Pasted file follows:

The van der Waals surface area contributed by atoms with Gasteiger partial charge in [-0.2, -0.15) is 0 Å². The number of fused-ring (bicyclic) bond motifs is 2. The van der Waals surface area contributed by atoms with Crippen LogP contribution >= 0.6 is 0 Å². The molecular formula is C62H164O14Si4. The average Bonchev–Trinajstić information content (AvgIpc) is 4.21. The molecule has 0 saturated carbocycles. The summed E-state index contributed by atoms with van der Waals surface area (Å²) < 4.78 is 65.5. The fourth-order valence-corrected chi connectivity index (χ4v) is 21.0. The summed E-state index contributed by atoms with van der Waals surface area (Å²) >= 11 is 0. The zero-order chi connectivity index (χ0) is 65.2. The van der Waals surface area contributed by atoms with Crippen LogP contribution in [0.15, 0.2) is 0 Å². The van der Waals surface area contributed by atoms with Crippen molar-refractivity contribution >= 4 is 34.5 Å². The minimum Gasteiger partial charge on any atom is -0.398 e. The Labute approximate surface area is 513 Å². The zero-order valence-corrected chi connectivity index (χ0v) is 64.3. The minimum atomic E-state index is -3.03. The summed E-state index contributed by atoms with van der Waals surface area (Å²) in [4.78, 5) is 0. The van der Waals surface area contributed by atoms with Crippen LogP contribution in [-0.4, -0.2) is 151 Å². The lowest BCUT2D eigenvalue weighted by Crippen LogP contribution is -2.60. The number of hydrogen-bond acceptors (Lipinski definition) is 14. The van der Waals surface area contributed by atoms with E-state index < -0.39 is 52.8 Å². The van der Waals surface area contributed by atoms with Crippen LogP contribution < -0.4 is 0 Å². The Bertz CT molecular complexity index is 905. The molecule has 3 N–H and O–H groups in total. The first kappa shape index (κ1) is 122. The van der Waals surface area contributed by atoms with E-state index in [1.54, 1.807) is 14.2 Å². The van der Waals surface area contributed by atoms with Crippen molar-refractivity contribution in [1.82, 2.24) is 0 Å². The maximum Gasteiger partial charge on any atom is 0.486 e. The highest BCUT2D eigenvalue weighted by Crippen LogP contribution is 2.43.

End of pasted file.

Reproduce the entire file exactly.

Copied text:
The van der Waals surface area contributed by atoms with Gasteiger partial charge in [-0.2, -0.15) is 0 Å². The number of fused-ring (bicyclic) bond motifs is 2. The van der Waals surface area contributed by atoms with Crippen LogP contribution >= 0.6 is 0 Å². The molecular formula is C62H164O14Si4. The average Bonchev–Trinajstić information content (AvgIpc) is 4.21. The molecule has 0 saturated carbocycles. The summed E-state index contributed by atoms with van der Waals surface area (Å²) < 4.78 is 65.5. The fourth-order valence-corrected chi connectivity index (χ4v) is 21.0. The summed E-state index contributed by atoms with van der Waals surface area (Å²) >= 11 is 0. The zero-order chi connectivity index (χ0) is 65.2. The van der Waals surface area contributed by atoms with Crippen LogP contribution in [0.15, 0.2) is 0 Å². The van der Waals surface area contributed by atoms with Crippen molar-refractivity contribution >= 4 is 34.5 Å². The minimum Gasteiger partial charge on any atom is -0.398 e. The Labute approximate surface area is 513 Å². The zero-order valence-corrected chi connectivity index (χ0v) is 64.3. The minimum atomic E-state index is -3.03. The summed E-state index contributed by atoms with van der Waals surface area (Å²) in [4.78, 5) is 0. The van der Waals surface area contributed by atoms with Crippen LogP contribution in [-0.4, -0.2) is 151 Å². The lowest BCUT2D eigenvalue weighted by Crippen LogP contribution is -2.60. The number of hydrogen-bond acceptors (Lipinski definition) is 14. The van der Waals surface area contributed by atoms with E-state index < -0.39 is 52.8 Å². The van der Waals surface area contributed by atoms with Crippen LogP contribution < -0.4 is 0 Å². The Bertz CT molecular complexity index is 905. The molecule has 3 N–H and O–H groups in total. The first kappa shape index (κ1) is 122. The van der Waals surface area contributed by atoms with E-state index in [1.54, 1.807) is 14.2 Å². The van der Waals surface area contributed by atoms with Crippen molar-refractivity contribution in [1.82, 2.24) is 0 Å². The maximum Gasteiger partial charge on any atom is 0.486 e. The highest BCUT2D eigenvalue weighted by Crippen LogP contribution is 2.43.